Samuel Butler to William Hone, 6 or 7 October, 1824

[1780-1818] - [1818-1824] - [1825-1832] - [1832-1842] - Hone Correspondence

Samuel Butler to William Hone, 6 or 7 October, 1824.1-TEI-

Note: [Butler's secretary:] The original was so cut about & the draft had evidently given Dr. B. so much trouble that I destroyed it.

to Mr. W. Hone
45 Ludgate hill, London
Oct. 6 or 7. 1824.

I should be wanting not only common civility but in feelings of a much higher & better nature if I deferred to thank you for the very courteous & candid letter which accompanied the small packet I was favoured with from you last night.2

The sentiments which you so well & feelingly express are in unison with the best sympathies in our nature, & I give you full credit for sincerity. I shall therefore deal very plainly & perhaps at some length with you in reference to your letter.

I must premise that if I had taken offence at anything you had said in your pamphlet, I could niether have so long retained it, or in any case could have remained offended after the letter I yesterday received from you. But I assure you I never felt offence. I was quite aware that a man who throws stones must not expect his enemy to throw him roses in return, and had you spoken more harshly than you did I shall still have felt no animosity—in fact I think I see in all you have said a wish to have said less. & something more than mere absence of personal hostility.

With regard to what you say respecting the quotations from Mr Justice Bayley's prayer book.3 To be perfectly explicit with you, I read the little sentence which heads the two columns of the Apostle's Creed on page 73. I did not read the preliminary matter on page 72 & if I had (& I admit I ought to have done so) I trust you will believe that I never should have made such a statement as that which you have justly corrected.

With regard to Jones it would be to my advantage to let you suppose that I had not his books. It was in my library and I ought to have turned to it, but his Codex Apocryphus was on my table, & I never thought of looking to translations.

I certainly had heard that another person had translated & rendered into verses the tracts you published & had assisted you with the preface. I believed this then, but am now fully persuaded by your statement to the contrary. I neither know nor have ever heard who is your reviewer in the Quarterly. People who live so almost entirely at a distance from the metropolis as I do lose a good deal of that literary gossip which Londoners are continually hearing.

And now, Sir, I am sure you will not think I mean to offend you if I say with the frankness which your letter deserves, that after having read both your pamphlets I see no ground to alter my opinions as the the mischievous tendency of the publication which has originally brought us into communication, though I see much ground to alter the opinions I had formed of your character & sentiments. The book in the form in which it is published still appears to me calculated to do much harm, & I see no counteraction to that mischief in the preface or headings to the various tracts. The reader is left in a state of doubt & uncertainty likely to create doubt & uncertainty as to the authenticity of the genuine books, in the minds of uneducated persons, or of persons of some education, whose notions are unsettled. It may be a convenient text book in the hands of designing men to unhinge the belief of those who are easily led to adopt the conclusions of others in order to save themselves the trouble of thinking.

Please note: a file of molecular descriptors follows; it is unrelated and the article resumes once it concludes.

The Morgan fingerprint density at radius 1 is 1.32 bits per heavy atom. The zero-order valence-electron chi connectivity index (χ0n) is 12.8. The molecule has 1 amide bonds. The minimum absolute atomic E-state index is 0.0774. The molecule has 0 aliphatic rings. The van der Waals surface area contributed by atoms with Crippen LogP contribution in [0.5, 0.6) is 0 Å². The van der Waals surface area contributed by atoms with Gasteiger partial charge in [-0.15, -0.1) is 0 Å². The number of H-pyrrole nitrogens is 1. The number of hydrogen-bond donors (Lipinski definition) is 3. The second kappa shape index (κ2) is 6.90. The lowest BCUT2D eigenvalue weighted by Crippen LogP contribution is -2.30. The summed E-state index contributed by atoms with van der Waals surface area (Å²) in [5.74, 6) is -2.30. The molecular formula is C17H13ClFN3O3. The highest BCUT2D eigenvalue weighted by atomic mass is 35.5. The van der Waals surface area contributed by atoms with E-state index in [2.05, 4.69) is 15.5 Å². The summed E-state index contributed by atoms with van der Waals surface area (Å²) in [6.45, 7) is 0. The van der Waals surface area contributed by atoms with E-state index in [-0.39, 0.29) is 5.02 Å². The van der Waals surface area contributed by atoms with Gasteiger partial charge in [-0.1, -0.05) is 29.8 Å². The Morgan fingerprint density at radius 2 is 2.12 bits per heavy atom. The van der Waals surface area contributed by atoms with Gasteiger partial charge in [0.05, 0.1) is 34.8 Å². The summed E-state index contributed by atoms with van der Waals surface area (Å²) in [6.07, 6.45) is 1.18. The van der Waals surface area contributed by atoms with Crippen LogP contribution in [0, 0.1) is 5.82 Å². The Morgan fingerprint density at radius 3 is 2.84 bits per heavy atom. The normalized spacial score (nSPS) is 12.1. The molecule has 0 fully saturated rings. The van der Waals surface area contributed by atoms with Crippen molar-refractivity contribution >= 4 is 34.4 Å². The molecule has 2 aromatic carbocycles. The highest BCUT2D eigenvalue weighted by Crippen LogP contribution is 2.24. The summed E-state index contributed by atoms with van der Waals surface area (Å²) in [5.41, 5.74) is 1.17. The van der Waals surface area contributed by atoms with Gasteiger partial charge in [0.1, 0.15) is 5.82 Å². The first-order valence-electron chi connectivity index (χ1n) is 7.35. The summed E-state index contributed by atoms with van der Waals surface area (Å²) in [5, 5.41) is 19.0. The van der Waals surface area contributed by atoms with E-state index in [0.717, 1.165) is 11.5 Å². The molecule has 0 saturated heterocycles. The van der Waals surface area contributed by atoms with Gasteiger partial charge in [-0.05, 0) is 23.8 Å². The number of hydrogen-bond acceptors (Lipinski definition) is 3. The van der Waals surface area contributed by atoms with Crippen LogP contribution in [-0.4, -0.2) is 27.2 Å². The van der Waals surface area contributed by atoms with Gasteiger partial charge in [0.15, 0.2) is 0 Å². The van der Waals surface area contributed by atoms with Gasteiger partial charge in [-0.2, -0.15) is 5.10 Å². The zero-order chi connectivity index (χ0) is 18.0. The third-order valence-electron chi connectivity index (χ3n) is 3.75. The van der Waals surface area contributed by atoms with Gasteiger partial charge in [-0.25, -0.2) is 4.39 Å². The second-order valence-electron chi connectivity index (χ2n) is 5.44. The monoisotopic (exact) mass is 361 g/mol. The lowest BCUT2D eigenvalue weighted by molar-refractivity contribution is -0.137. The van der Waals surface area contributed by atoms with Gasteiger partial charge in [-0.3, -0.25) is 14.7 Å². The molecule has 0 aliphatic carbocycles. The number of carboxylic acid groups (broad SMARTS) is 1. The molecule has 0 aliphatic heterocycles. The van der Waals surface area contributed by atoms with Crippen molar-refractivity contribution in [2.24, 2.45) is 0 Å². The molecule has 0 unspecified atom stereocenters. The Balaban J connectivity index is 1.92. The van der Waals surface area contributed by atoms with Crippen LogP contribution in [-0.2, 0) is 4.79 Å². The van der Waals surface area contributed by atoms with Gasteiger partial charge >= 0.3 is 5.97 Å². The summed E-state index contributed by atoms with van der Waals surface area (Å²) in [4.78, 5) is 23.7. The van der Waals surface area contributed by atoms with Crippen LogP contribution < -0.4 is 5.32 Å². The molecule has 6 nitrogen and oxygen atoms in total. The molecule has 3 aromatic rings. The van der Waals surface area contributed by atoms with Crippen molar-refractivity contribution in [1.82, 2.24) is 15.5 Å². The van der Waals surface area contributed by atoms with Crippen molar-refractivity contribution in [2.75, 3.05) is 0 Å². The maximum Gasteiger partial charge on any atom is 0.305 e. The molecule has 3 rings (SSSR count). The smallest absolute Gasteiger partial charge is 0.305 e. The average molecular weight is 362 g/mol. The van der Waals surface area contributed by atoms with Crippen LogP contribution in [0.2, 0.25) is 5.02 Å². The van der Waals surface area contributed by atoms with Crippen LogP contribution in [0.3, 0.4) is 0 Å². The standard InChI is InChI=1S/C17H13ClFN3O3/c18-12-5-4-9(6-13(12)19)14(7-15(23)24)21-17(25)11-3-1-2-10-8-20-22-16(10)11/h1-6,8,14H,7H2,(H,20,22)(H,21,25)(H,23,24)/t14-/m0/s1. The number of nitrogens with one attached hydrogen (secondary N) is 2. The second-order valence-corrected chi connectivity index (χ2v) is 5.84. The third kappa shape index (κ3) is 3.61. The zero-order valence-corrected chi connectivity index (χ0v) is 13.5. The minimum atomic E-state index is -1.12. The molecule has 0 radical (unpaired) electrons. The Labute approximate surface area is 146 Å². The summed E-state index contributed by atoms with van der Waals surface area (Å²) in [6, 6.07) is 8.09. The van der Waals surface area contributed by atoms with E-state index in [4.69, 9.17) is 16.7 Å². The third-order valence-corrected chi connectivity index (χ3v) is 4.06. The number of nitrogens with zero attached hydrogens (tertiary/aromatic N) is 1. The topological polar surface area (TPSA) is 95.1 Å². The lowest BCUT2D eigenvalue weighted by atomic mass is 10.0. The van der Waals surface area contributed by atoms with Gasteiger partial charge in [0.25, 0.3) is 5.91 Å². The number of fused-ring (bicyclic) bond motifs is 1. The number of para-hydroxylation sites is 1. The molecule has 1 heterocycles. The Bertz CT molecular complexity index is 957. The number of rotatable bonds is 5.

Whether these consequences were clearly before you at the moment of your publication, or whether you intended it merely as an annoyance to your political opponents, among whom you particularly included the clergy of the established church, is not for me to say, but I will say that I do not believe you would now publish such a work with such a spirit, or that you view the publication with pure & unmixed satisfaction.

For you avow yourself a Christian, & your letter is written in a tone which forbids my doubting your assertion. What your peculiar religious opinions may be I have neither the right nor the wish to ask. They are probably materially different from mine, but I have not the slightest wish to make you a proselyte & only send the little book that accompanies this letter4 as a means of conveying to you my sentiments on an important point of practical Christianity, and at the same time of offering you a little acknowledgement for your courtesies and a token of good will. You will, I hope, accept it as such, and believe me to be, Sir,

Your sincere well-wisher
& obed't Serv't
S Butler
The Venerable
The Archdeacon Butler.
British Library, Add. MS 34585, ff. 378-80. This document appears to be a secretary's transcription of a letter sent to Hone. (See headnote by the secretary at the top of the letter.) [return]
Butler refers to Hone's letter of 5 October accompanying a pre-publication copy his pamphlet, "Another Article for the Quarterly Review." [return]
The reference is certainly to Justice John Bayley's Book of Common Prayer, with Notes on the Epistles (1813)[return].
Butler's secretary adds a note: "No doubt 'the little book' above mentioned was the Sermon on Christian Liberty, already mentioned." [return]
Samuel Butler. Date: 2014-02-20